Zambezi Kiwi

Living in Zimbabwe

I was reading a story this week on how the universe is dying. Apparently there’s not too much need for immediate concern since we’ve still got a few billion years left. That’s a good thing, since we still haven’t quite decided where the universe came from.

These days, aliens are a very popular explanation. Carl Sagan, the astronomer and cosmologist, was convinced aliens had something to do with our being here. Richard Dawkins, the biologist, has also decided they’re to blame. Stephen Hawking, the physicist and cosmologist, fears aliens will wipe us out once we find them, but thinks the search is worth it anyway.

And aliens aren’t just a popular idea, they’re a very expensive hobby for some. Last month, a Russian billionaire donated $100 million to kick off Breakthrough Listen, a 10-year programme to hunt for hints of life in space. It will be run through the Seti Institute, a privately funded organisation (backed by more millionaires) that has been searching for aliens for three decades.

The pop science magazine New Scientist frequently dedicates articles to the search, and earlier this year reported that bursts of radio waves in a set pattern were being detected. One of the “tantalising” explanations put forward was aliens.

Unfortunately, aside from the odd cosmic curiosity like the space bleeps, the search is proving rather futile.

But we persist, and it shows just how much we strange little creatures long to know where we came from. In fact, we want to know where it all came from. The grass, and cherry blossoms, and lambs born in spring. The seasons and temperatures and stars scattered over the night sky.

We look at ourselves and marvel. We look around and wonder. We want to know where we came from because knowing that would tell us who we are, and what this all means.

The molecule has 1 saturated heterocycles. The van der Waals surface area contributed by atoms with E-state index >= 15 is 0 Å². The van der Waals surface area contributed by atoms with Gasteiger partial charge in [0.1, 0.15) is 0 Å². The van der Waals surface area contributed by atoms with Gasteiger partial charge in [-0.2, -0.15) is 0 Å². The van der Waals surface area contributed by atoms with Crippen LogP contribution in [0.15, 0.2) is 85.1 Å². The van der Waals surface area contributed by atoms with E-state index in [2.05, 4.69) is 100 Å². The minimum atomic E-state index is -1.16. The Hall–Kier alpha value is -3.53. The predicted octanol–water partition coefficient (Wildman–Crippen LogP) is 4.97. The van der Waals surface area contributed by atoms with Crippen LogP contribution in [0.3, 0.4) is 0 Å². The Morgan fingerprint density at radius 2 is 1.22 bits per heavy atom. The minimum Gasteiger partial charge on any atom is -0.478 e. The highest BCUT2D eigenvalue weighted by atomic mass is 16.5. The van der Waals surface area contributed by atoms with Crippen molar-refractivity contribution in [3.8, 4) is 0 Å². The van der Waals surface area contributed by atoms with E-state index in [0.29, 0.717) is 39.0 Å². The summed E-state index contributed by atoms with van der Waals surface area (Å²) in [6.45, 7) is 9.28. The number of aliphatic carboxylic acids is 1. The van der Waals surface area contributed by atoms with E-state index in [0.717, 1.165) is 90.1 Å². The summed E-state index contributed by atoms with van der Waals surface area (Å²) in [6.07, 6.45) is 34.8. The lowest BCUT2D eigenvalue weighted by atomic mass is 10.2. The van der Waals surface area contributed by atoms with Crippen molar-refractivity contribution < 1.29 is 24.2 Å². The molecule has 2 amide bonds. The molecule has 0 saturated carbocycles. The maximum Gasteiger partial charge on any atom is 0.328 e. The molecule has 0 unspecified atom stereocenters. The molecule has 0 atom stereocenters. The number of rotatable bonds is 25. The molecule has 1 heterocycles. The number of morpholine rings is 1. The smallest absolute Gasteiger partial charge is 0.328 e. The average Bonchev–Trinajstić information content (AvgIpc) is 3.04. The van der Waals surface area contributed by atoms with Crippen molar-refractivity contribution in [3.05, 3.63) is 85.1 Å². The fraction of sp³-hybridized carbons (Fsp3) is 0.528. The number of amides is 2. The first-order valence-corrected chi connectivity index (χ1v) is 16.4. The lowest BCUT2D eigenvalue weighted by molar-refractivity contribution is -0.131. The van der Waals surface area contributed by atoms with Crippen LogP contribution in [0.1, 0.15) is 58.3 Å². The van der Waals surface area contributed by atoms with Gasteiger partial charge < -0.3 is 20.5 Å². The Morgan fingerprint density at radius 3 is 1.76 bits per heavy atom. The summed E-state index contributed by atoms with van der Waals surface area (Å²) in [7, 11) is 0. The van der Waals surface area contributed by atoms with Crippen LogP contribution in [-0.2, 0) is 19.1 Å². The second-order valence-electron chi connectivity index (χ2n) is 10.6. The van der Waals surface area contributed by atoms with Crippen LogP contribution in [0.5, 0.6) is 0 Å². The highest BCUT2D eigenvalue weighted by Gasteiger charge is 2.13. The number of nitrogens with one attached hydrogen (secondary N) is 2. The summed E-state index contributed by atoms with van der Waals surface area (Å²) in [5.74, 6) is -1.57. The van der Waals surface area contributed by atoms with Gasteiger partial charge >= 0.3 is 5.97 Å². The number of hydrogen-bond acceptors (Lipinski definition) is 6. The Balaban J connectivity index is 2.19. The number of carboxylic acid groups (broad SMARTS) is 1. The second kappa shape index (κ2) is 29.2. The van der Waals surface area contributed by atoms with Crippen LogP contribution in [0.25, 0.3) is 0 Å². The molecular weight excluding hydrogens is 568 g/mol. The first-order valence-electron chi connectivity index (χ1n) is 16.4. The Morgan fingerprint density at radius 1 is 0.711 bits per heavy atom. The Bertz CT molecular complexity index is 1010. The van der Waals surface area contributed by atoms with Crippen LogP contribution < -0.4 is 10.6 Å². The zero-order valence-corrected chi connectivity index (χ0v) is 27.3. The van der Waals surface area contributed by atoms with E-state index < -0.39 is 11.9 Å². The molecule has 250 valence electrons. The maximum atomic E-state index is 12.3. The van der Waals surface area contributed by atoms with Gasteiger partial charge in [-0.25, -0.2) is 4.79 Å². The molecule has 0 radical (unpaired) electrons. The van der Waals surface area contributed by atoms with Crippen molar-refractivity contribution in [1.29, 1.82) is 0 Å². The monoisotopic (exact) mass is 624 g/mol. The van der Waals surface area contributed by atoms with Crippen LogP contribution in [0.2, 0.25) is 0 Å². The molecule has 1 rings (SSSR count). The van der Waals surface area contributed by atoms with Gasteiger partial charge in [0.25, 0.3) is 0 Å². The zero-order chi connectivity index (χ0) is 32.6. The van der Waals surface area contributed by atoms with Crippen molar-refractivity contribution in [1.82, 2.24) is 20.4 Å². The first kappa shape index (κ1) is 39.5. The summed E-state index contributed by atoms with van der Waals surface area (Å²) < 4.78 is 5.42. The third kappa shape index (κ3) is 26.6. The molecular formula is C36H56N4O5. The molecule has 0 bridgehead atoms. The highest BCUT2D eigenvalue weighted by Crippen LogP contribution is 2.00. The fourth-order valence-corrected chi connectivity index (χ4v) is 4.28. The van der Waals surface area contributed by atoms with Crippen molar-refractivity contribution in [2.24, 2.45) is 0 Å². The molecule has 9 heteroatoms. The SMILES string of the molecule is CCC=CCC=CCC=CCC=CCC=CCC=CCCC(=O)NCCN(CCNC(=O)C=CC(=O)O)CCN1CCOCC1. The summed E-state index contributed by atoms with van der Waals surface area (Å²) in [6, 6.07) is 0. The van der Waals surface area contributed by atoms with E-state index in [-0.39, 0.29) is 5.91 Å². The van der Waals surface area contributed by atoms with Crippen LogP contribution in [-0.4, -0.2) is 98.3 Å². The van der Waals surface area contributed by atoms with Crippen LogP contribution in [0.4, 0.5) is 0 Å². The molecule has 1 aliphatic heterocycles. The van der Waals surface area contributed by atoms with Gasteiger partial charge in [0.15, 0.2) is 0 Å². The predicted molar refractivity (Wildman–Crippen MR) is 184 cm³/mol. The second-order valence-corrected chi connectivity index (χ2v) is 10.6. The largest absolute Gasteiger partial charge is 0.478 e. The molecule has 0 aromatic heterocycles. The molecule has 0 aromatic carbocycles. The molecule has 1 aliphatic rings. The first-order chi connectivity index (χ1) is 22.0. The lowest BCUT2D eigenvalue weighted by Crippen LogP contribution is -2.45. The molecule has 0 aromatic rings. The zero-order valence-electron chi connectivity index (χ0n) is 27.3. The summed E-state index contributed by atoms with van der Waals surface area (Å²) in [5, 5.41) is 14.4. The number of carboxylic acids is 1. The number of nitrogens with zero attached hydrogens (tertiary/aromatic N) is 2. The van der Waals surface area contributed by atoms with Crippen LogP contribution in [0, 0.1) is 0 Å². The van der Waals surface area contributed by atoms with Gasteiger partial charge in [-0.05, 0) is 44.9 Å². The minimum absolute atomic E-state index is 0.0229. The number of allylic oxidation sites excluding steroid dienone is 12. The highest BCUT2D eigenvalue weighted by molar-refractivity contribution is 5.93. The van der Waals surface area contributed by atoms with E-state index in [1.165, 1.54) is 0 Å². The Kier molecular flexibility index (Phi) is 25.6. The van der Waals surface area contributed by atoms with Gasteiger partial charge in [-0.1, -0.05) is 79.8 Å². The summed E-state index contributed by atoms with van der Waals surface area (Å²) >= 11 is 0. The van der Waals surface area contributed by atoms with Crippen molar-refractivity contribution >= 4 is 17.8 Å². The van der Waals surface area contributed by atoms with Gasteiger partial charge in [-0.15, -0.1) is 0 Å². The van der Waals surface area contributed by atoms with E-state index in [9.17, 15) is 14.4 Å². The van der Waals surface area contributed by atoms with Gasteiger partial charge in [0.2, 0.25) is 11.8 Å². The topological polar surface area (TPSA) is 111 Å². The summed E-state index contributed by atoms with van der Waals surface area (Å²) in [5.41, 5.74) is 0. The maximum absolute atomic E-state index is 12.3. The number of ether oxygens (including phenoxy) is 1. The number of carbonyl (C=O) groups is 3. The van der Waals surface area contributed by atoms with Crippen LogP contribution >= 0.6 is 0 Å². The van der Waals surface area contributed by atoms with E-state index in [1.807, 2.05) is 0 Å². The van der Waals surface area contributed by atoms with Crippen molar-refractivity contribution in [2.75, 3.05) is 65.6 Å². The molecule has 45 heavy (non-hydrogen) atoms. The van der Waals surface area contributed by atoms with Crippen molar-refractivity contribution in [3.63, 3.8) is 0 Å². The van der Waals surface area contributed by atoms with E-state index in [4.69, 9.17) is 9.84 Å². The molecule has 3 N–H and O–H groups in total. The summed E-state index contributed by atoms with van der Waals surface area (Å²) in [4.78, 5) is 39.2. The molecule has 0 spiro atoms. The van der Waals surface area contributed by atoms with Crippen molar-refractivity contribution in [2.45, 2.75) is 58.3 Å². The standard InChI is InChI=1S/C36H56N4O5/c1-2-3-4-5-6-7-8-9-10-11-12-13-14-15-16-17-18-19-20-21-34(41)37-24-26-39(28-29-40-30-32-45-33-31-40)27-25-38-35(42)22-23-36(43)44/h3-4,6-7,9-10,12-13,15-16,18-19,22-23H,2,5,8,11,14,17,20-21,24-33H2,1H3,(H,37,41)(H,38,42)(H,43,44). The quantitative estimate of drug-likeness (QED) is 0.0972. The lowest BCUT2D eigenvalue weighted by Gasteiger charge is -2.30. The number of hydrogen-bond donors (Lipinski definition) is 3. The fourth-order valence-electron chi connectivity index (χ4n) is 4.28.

But, as any child knows, the only one way to figure out who we really are is to find out who we belong to. That’s why we play the cosmic orphans, and spend millions searching the universe for data that may offer any hint. We simply won’t feel we know ourselves until we know our maker.

Of course, religious people have been saying there’s intelligent life out there for millennia. And they’ve been saying it has something to do with us, too. They’d even agree it holds the answers. This creeping convergence between theology and popular scientific theory might be why the Wall Street Journal declared last December that science has started pointing to God.

Oddly, the primary objection to the existence of God is the lack of hard evidence. Still, you’ll find those who object to him most loudly are often those who really are certain aliens exist. It is simply, they insist, a matter of finding the evidence.

Indeed, theology and popular science may be much closer than we think.

Both start the search for life out there to figure out the meaning of life down here. The question is whether or not the answer has already been found.

This article was first published on

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